FAA shutdown galvanises public opinion
In a political climate that most describe as toxic, an unlikely and relatively small dispute has continued to make headlines and perhaps forced a compromise that has eluded the Congress up to this point.
The failure to reach agreement on an Federal Aviation Administration funding extension shut the agency down last weekend, though controllers have remained on the job and travellers have not yet been inconvenienced.
However, the lack of funds put 4000 non-essential FAA employees out of work and stopped the flow of funds to airport projects nationwide, affecting as many as 70,000 construction workers across the nation. And it is the stories emerging from this group that have given the Congressional failure such prominence.
Since the beginning of the recession, construction has been especially hard hit and unemployment in that sector is well above the national average. Though most Americans have not been inconvenienced by the shutdown, the fact that legislators failed to act and then recessed until September, leaving those workers in limbo for nearly a month, caught both media and public attention as being particularly arrogant.
More traction than debt bill
While the debt ceiling bill had and will continue to have lasting ramifications, few of those will be evident in the near term, and the dire consequences of a failure did not develop.
However, with airport projects nationwide, the effect of the work stoppage became both national and, more importantly, local news. Tales like this one from an out of work construction employee in Oakland, CA, appeared across the nation and put a local face on what had previously been seen as another “Washington problem”.
"They told us on Friday not to come in on Monday," he said. "I have a daughter in college. I need a job. I need to stay busy. But because of the political atmosphere, I got my job shut down."
As a result, what had been seen as a standoff in Congress, at least until September, has now caused legislators to reconsider and the President has urged them to reconvene to deal with the situation.
Late on Thursday, August 4, Senate Majority Leader Harry Reid issued the following statement:
“I am pleased to announce that we have been able to broker a bipartisan compromise between the House and the Senate to put 74,000 transportation and construction workers back to work. This agreement does not resolve the important differences that still remain. But I believe we should keep Americans working while Congress settles its differences, and this agreement will do exactly that.”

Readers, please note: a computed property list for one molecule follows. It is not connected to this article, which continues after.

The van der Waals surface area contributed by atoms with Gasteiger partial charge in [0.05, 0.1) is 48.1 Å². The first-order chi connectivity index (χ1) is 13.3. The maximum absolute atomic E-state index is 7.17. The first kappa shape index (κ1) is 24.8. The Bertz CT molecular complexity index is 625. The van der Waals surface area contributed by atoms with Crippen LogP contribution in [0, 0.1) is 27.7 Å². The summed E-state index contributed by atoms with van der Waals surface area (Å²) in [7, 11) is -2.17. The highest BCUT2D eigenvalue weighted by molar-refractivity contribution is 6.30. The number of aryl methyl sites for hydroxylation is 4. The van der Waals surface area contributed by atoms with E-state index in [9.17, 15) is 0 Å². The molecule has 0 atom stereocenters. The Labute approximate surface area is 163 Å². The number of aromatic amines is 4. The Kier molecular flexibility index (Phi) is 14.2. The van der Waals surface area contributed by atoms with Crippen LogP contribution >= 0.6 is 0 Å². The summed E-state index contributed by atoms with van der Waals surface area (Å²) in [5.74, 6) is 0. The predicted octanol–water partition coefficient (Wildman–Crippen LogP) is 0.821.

And some hours later a decision had been reached. Mr Reid announced that the Senate, whose members are out of Washington, but technically not recessed, will pass the House version which includes the suspension of EAS subsidies.
But, of course, in the current environment, there is a kicker. The President has the ability to instruct the Secretary of Transportation, Ray LaHood, to “waive” those provisions, which he will likely do. So the House version will pass but the points of contention will be waived for the short term.
The net result is that those currently out of work may return to their jobs as funding is reinstated but the core problem has only been kicked down the road for a few weeks until the next re-authorisation comes up in September.
Problem temporarily deferred and defused – but far from solved.
The airlines, which had been equally chastised for their behaviour by either keeping the collected taxes or raising fares to similar levels, will soon have to change. Passengers who paid tax but flew during the shutdown will get refunds from some but not others.
High-profile example of government bungling
What began as an obscure fight over a relatively small amount of money for subsidised airports has become a very visible and high-profile example of government bungling and poor management. The dispute was exacerbated as legislators left for a break while tens of thousands were out of work, and likely to remain so until Congress returned.
The outcry forced a remedial solution to avoid further disdain of the process but in September, newly sharpened knives will likely appear again.